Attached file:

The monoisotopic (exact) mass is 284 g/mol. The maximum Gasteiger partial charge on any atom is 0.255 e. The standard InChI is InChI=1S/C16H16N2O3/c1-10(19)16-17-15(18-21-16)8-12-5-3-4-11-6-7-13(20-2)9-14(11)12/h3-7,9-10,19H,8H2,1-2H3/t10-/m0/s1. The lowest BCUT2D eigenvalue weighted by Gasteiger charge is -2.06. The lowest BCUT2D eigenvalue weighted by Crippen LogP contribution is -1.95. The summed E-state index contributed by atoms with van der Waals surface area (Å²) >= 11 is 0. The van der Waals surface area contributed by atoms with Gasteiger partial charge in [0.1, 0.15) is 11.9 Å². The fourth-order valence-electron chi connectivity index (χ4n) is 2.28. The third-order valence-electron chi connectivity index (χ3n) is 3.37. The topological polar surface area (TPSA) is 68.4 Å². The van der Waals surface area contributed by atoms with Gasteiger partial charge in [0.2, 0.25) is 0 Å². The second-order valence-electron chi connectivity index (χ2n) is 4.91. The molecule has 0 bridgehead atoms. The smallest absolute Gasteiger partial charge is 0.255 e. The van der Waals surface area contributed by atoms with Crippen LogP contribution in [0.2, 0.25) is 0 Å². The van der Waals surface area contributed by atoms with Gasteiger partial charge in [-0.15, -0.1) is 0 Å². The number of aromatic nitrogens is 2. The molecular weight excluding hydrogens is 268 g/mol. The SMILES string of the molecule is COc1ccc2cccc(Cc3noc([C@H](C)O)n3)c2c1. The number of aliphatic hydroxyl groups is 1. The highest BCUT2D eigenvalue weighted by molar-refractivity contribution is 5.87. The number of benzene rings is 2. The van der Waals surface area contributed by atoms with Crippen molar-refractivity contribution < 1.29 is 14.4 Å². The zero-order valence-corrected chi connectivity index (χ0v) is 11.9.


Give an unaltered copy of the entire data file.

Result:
The monoisotopic (exact) mass is 284 g/mol. The maximum Gasteiger partial charge on any atom is 0.255 e. The standard InChI is InChI=1S/C16H16N2O3/c1-10(19)16-17-15(18-21-16)8-12-5-3-4-11-6-7-13(20-2)9-14(11)12/h3-7,9-10,19H,8H2,1-2H3/t10-/m0/s1. The lowest BCUT2D eigenvalue weighted by Gasteiger charge is -2.06. The lowest BCUT2D eigenvalue weighted by Crippen LogP contribution is -1.95. The summed E-state index contributed by atoms with van der Waals surface area (Å²) >= 11 is 0. The van der Waals surface area contributed by atoms with Gasteiger partial charge in [0.1, 0.15) is 11.9 Å². The fourth-order valence-electron chi connectivity index (χ4n) is 2.28. The third-order valence-electron chi connectivity index (χ3n) is 3.37. The topological polar surface area (TPSA) is 68.4 Å². The van der Waals surface area contributed by atoms with Gasteiger partial charge in [0.2, 0.25) is 0 Å². The second-order valence-electron chi connectivity index (χ2n) is 4.91. The molecule has 0 bridgehead atoms. The smallest absolute Gasteiger partial charge is 0.255 e. The van der Waals surface area contributed by atoms with Crippen LogP contribution in [0.2, 0.25) is 0 Å². The van der Waals surface area contributed by atoms with Gasteiger partial charge in [-0.15, -0.1) is 0 Å². The number of aromatic nitrogens is 2. The molecular weight excluding hydrogens is 268 g/mol. The SMILES string of the molecule is COc1ccc2cccc(Cc3noc([C@H](C)O)n3)c2c1. The number of aliphatic hydroxyl groups is 1. The highest BCUT2D eigenvalue weighted by molar-refractivity contribution is 5.87. The number of benzene rings is 2. The van der Waals surface area contributed by atoms with Crippen molar-refractivity contribution < 1.29 is 14.4 Å². The zero-order valence-corrected chi connectivity index (χ0v) is 11.9.